Coolest Charlene Sinclar Costume from TV’s Dinosaurs

I have been a fan of the TV show Dinosaurs since I was a child. I especially loved Charlene Sinclair (the daughter on the show) because Sally Struthers, who is from my hometown of Portland, Oregon, voiced her. So this year I went about trying to make a Charlene Sinclair costume that fully captured her 90s style.

First, I needed a dinosaur body. I searched high and low for a dinosaur costume that might work for this, but it wasn’t an easy task. Charlene is designed to be a generic-looking dinosaur and while she has some features that resemble a Protoceratops, she is unique. After a lot of googling, I was able to find a dinosaur costume that fit an adult. It was a triceratops, but I figured I could make it with some significant improvements.

I knew I was going to need to make a mask that looked Charlene. So I cut the head and neck off the body of the dinosaur costume to repurpose. Then I used 1/2 inch Styrofoam to craft a mask. I formed a base that fit around my head and then formed a mouth out of several pieces of Styrofoam hot glued together. To make her distinctive ridge on her head I used a series of noisemakers (the ones from children’s birthday parties) and cut them down.

Then I filled between the ridges with cotton balls that I soaked in latex to build up the areas. I also cut Styrofoam to be the points of each of the ridges and painted them with brown latex to make them stronger and look more realistic. For the skin, I used the fabric from the triceratops head. It was tedious to cut all of these pieces apart, but worth it because it ensured that the mask would match the body. I hot glued the skin to the entire structure.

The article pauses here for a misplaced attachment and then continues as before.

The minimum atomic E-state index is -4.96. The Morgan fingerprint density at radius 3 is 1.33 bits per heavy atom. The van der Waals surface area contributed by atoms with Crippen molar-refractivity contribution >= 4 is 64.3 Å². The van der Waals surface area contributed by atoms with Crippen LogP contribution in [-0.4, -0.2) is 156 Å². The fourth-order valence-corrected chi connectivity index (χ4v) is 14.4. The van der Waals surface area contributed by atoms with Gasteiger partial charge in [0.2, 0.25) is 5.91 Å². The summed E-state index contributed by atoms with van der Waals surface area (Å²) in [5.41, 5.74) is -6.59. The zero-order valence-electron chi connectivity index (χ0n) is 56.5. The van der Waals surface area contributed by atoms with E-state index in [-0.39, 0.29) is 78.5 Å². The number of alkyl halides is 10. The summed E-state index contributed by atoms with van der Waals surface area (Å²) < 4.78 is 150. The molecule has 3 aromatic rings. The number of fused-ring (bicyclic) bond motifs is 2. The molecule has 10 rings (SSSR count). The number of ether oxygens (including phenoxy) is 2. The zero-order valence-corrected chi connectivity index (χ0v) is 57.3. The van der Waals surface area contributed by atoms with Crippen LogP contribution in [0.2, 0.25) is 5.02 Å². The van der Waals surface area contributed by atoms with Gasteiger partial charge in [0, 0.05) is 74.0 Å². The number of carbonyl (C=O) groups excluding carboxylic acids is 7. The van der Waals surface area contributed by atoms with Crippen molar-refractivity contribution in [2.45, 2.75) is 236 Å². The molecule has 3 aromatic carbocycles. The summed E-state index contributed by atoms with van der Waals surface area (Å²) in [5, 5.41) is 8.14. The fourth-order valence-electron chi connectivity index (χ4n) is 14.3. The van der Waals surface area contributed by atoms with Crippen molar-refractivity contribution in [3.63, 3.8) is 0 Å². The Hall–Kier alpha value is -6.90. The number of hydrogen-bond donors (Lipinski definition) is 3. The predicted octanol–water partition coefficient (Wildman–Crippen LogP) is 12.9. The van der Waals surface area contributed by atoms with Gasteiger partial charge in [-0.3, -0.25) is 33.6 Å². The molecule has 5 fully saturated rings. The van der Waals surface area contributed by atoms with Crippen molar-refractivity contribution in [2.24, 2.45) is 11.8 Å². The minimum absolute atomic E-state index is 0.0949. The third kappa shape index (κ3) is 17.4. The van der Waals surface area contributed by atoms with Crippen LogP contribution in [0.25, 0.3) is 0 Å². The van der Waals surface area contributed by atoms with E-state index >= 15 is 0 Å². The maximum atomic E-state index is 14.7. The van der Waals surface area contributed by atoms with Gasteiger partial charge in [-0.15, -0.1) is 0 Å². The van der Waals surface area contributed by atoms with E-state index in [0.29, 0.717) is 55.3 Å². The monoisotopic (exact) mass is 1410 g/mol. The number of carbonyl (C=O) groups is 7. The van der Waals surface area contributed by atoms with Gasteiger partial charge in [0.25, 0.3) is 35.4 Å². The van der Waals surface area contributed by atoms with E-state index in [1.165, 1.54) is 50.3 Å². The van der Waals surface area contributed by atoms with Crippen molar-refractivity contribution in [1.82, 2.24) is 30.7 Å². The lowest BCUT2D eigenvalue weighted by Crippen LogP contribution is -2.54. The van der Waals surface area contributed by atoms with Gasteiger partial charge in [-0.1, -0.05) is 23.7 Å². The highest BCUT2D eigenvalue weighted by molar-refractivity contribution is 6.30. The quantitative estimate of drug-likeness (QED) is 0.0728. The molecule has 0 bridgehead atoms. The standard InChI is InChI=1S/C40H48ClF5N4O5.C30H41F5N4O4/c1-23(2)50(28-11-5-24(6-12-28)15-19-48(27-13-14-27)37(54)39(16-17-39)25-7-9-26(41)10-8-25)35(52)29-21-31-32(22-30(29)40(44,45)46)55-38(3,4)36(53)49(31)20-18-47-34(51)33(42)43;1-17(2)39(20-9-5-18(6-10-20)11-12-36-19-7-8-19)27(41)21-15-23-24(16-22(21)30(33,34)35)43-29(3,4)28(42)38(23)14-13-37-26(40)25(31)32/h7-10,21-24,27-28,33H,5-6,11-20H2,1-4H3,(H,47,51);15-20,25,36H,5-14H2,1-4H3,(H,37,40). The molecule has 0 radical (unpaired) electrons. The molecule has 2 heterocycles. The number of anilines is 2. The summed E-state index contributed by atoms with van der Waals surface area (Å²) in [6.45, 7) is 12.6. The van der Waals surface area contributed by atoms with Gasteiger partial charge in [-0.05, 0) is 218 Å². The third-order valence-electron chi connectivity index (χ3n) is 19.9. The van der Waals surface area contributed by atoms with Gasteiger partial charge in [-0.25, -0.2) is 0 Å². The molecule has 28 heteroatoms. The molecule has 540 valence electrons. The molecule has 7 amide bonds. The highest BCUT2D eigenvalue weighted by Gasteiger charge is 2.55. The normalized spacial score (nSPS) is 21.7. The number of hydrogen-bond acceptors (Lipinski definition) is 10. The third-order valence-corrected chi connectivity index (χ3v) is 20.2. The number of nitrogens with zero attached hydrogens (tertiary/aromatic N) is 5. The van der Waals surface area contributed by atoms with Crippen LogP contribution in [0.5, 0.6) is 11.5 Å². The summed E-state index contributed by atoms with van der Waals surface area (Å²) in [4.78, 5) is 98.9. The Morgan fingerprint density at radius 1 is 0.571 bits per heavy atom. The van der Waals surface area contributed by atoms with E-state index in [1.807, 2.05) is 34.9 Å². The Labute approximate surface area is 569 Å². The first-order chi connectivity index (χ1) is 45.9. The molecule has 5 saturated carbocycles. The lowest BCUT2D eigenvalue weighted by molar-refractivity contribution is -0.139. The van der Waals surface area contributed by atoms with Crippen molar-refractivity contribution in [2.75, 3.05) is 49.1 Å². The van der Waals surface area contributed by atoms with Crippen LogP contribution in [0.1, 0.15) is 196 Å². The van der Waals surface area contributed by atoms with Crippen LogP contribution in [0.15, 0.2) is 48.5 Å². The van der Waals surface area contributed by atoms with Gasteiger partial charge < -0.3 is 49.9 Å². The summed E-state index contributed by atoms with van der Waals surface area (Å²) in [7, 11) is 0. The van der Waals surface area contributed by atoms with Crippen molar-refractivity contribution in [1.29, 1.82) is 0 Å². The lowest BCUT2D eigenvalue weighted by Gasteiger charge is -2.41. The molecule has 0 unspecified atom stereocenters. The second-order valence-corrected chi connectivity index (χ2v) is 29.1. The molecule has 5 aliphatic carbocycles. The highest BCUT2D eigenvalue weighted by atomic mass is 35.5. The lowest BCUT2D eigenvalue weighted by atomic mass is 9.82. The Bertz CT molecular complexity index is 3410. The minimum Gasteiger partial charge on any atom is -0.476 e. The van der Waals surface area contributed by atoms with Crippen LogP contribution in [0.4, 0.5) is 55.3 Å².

For the eyes, I used plastic Christmas ornaments, which I, to have Charlene’s distinctive blue eye color, then super glued into place. The middle of the ornaments I left blank. This would enable me to see out of the eyes, but would also be dark once I was wearing the costume and look realistic. I used pink craft foam to create eyeliner. To ensure that seams were not seen, I used some acrylic paint that I blended to cover any areas where glue or foam was visible. I also used a small amount of black paint on the nostrils.

For the hands and feet, I cut the same pink craft foam as the eyeliner to create nails. To ensure that the body was both secure and had a feminine shape, I cinched a belt around my waist. Then I used bright pink leg warmers, a stripped 90s style shirt, a pink bracelet and a purple necklace to pull the look together. To complete the look, I added a Baby Sinclair doll.

The costume was a hit! I won first place at the Costume Contest at my local bar. Numerous people yelled “Not the Mama” or quoted the show at me. One guy even thanked me for “Dressing up as his childhood.” Overall, I think it was a success.

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